Progress 09/15/05 to 09/14/08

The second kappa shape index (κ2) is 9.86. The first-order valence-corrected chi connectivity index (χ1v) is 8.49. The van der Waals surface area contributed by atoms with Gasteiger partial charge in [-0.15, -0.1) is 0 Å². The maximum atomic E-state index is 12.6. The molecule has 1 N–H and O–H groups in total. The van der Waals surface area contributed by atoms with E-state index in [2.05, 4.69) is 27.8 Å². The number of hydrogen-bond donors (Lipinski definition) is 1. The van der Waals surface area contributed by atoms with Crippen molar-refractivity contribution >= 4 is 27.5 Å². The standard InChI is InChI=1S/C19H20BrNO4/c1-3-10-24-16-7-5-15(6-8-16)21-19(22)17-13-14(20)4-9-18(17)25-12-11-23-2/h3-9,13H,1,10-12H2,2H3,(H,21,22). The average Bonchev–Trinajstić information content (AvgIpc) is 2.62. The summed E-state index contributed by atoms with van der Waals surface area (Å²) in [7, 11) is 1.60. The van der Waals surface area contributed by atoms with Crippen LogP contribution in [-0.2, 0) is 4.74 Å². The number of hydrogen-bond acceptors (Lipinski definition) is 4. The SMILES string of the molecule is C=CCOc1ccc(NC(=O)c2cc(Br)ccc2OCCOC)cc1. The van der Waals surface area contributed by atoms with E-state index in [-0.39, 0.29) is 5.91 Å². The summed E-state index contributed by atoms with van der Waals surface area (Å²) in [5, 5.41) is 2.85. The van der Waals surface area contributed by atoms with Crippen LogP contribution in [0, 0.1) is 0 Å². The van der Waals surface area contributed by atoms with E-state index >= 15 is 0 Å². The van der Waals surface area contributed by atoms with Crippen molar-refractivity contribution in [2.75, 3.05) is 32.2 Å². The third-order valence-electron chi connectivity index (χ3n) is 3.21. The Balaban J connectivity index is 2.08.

OUTPUTS: A survey conducted in more than 100 acres at nine locations in seven municipalities of the major avocado production areas determined that P. cinnamomi and P. palmivora were directly related to root rot in the avocado orchards. Phytopthora nicotianae, P. hevea and Phytophthora species were identified from root and stem cankers in Juana Diaz. Nurseries were also infected with P. cinnamomi. Avocado root rot is a complex of at least two Phytophthora species. The development of cultivars resistant to the disease will need to include the different Phytophthora species in the screening programs. Phytophthora cinnamomi, P. palmivora and Phytophthora sp. were used in pathogenicity assays involving several avocado cultivars. Phytophthora cinnamomi was highly pathogenic on cultivars Wilson Popenoe, Buttler, Donaldson, Semil 34, and Simmonds. Catalina, Dusa and Semil 44, Millin, Avila and Russel were less affected by P. cinnamomi. Phytophthora palmivora also caused Phytopthora root rot in Wilson Popenoe, Buttler, Donaldson, Fushia, Simmonds, Avila, Russel and Catalina, but disease severity was considerably less than that caused by P. cinnamomi. Phytophthora sp. caused severe PRR in Wilson Popenoe, and moderate PRR in Donaldson. Our results indicate that future efforts to select cultivars with resistance to Phytophthora root rot should include a combination of the different Phytophthora species. In Florida accessions at USDA-ARS, Miami, were supplemented with germplasm collected in Central America (Fairchild Tropical Garden) and Puerto Rico (USDA-ARS). Increase in the breeding block accessions of the West Indian race and P. schiedeana from tropical and subtropical Latin America with several new accessions from Central America was established. All are putatively West Indian x P. schiedeana hybrids or pure West Indian avocados. The accessions were propagated by using budwood from trees in lowland sub-tropical and tropical areas with a high flood frequency. The new accessions were called 'Darien', 'Lizano', 'Edwin' and 'C.V. Laurance'. We proposed to find a management strategy for avocado root rot with the use of cover crops which alleviate soil physical factors that increase vulnerability of the trees to Phytophthora spp. Avocado trees showed the beneficial effect of cover crops by an increase in tree vigor and in infiltration, and a reduction in soil bulk density. At Juana Diaz, with the use of Arachis pintoi and Arachis glabrata, soil bulk density and aggregate stability percentage in the treatment with A. glabrata was higher than in the control, thus indicating significant soil structure improvement. Water infiltration rate in A. pintoi plots was significantly higher than in other treatments, probably because of a root system that allows better water displacement throughout soil pores. Percentage of total soil Nitrogen under A. glabrata was significantly higher than that for the control, thus indicating an improvement in soil fertility with the use of Arachis. Research results were presented in two local conferences in Puerto Rico and at a field day directed to growers and the Industry. PARTICIPANTS: Dr. Consuelo Estevez de Jensen: University of Puerto Rico, Assistant Researcher at Juana Diaz, Agricultural Experiment Station. Principal interests are soilborne pathogens and integrated disease management emphasizing the use of resistant varieties, cropping systems, biological control and reduced use of fungicides. Planned and lead project activities, survey, field and greenhouse trials. Participation in evaluations, research results analysis and writing reports. Dr. Victor Snyder: University of Puerto Rico, Professor Department of Agronomy and Soils, Coordination of research related to soil factors in avocado root rot. Chairman of a graduate student. Dr. Randy Ploetz: University of Florida. Research leader for the screening of avocado cultivars. Evaluation of the efficacy of the breeding program. Dr. Aaron Palmateer: University of Florida. Collaborated in the identification of Phytophthora. Prof. Felix Roman. University of Puerto Rico, Department of Horticulture. Participated in the field trials planning at Isabela Experiment Station. Prof. Luis Sanchez. University of Puerto Rico, Collaboration in the preparation of the rootstocks and rootstock screening. Prof. Rafael Ramos: University of Puerto Rico, Experimental Station Corozal. Agronomy Department. Assisted in the research involving cover crops. Prepared the plant materials of Arachis and Mucuna and also was involved in the evaluations of the cover crop trials. Mrs. Helen Violi. Post-doctoral student evaluated cultivars, parents and progenies against Phytophthora. TARGET AUDIENCES: A field day was conducted directed to growers and Extension Educators. Three Presentations on yearly professional meetings Two presentations on the Regional Meetings A presentation during the TSTAR evaluations on September 2008 directed to the TSTAR committee PROJECT MODIFICATIONS: Not relevant to this project.